Jackson learns he is to face new child abduction charges

Click to follow
The Independent US

The legal tribulations of Michael Jackson, the mega-celebrity and one-time king of disco-pop, were significantly increased yesterday as he appeared in a California court where he was hit with an expanded list of charges, including abduction and false imprisonment, in his child molestation case.

The legal tribulations of Michael Jackson, the mega-celebrity and one-time king of disco-pop, were significantly increased yesterday as he appeared in a California court where he was hit with an expanded list of charges, including abduction and false imprisonment, in his child molestation case.

Mr Jackson, who, through his lawyer, pleaded not guilty before Judge Rodney Melville, arrived at the court in Santa Maria 40 minutes early yesterday to hear for the first time the latest array of charges laid against him by a grand jury that has been meeting under a cloak of intense secrecy over recent weeks.

While prosecutors filed initial charges against Mr Jackson late last year, they called for the empanelling of a grand jury further to corroborate their case. The release of those charges yesterday - although transcripts will not be made public for several weeks - is likely to speed progress to a full trial.

Proceedings inside the courtroom - where Mr Jackson himself remained silent - revealed quickly that the grand jury had shown the defendant no leniency. Instead, it increased the number of charges contained in the indictment of the singer, adding to those of child abuse and child intoxication laid down by prosecutors. The new charges bought up by the grand jury were conspiracy, extortion and child abduction.

With a brand new team of lawyers representing him, Mr Jackson, in a sober suit and glasses, seemed to be taking pains to appear subdued and respectful of the proceedings. At his first court appearance in the case in January, he dallied outside the court to greet fans and was severely reprimanded by the judge when he finally went into the courthouse 20 minutes late. On emerging, he astonished many by dancing on the roof of his car.

On that occasion, Judge Melville told Mr Jackson: "You have started out on the wrong foot here. I want to advise you that I will not put up with that. It's an insult to the court."

Yesterday marked the debut in the case for Thomas Mesereau, a veteran criminal defence lawyer in California hired by Mr Jackson earlier this week. Previously, the singer had stunned observers of the five-month-old case by firing his team of lawyers headed by Mark Geragos and Benjamin Brafman, arguing that they were too busy with other cases to give him the full-time attention he said he needed.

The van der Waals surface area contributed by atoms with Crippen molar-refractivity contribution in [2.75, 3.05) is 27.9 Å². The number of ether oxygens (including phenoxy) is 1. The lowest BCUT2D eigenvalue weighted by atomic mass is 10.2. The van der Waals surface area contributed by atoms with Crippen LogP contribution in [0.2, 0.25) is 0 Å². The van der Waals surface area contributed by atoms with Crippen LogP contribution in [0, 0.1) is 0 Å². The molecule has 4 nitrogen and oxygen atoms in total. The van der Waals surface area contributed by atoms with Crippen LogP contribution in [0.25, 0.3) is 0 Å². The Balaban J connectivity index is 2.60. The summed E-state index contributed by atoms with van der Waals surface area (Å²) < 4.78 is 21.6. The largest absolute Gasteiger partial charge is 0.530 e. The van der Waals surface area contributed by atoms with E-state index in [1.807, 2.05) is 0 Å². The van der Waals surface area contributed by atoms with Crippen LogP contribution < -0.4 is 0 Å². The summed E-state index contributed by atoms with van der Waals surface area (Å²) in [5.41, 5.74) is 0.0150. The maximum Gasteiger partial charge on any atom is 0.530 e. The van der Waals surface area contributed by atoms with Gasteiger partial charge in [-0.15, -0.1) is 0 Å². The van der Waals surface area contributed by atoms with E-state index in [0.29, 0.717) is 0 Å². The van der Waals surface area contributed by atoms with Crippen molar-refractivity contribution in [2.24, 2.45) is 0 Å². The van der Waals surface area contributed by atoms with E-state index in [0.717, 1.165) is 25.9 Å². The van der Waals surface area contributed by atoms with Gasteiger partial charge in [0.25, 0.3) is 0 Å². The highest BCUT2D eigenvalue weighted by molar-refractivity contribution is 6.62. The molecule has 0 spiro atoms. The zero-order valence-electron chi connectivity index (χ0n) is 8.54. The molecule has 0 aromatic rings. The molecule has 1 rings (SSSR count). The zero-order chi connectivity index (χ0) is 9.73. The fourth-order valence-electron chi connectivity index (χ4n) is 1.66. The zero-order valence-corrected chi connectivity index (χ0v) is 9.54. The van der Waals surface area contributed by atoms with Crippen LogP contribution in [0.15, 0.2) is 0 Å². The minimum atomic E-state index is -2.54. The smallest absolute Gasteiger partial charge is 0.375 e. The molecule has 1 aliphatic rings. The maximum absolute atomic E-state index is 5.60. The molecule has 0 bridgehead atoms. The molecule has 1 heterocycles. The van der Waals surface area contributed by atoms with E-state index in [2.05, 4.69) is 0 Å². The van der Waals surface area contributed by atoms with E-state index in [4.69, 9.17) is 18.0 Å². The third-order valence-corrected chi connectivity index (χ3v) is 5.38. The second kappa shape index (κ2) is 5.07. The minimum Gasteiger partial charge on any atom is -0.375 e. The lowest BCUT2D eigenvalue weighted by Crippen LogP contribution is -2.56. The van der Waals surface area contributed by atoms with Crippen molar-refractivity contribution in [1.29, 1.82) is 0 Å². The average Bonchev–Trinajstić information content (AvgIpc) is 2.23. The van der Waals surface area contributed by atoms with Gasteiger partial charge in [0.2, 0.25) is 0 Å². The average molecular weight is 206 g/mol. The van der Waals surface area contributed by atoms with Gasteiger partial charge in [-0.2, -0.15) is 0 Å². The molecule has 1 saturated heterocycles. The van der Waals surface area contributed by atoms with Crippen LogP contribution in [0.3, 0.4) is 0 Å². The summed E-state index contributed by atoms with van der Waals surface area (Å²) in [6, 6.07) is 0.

"This case is not about lawyers or anyone else becoming celebrities," Mr Mesereau said in a brief statement after the hearing. "This defence is going to be conducted with professionalism and dignity at all times. It is about one thing only. It is about the dignity, the integrity, the decency, the honour, the charity and the innocence and the complete vindication of a wonderful human being named Michael Jackson."

Taking the microphone on the courthouse steps for less than a minute, Mr Jackson thanked the community of Santa Maria and added: "I would like to thank the fans around the world for your love and support from every corner of the Earth."

While Mr Jackson may have been trying to avoid a repeat of the circus he helped create in January, throngs of his loyal fans still turned up outside the court to catch a glimpse of their hero. As many as 300 supporters were pressed against barricades near the court's entrance, many waving banners expressing their adoration of the star.

His only display of bravado yesterday came as he stepped into his sports utility vehicle outside the court and briefly flashed a two-fingered victory sign to his fans, many of them screaming, outside.

For police commanders in Santa Maria, it meant deploying almost half of their 110-strong force of officers on crowd control duty at that one event. They were backed up by as many as 50 sheriff's deputies. In addition to the fans, an estimated 130 press and media representatives were also crowded outside the court.

Jackson's not-guilty plea was in response to what is now a ten-count indictment against him arising from his alleged abuse of a young boy at his Neverland Ranch. The indictment also included four counts of lewd acts involving a minor child, one count involving an attempted lewd act upon a child and four counts of administering an intoxicating agent.

The alleged child abduction, false imprisonment and extortion are not individual charges but were described as the alleged circumstances leading to the new conspiracy count.

Comments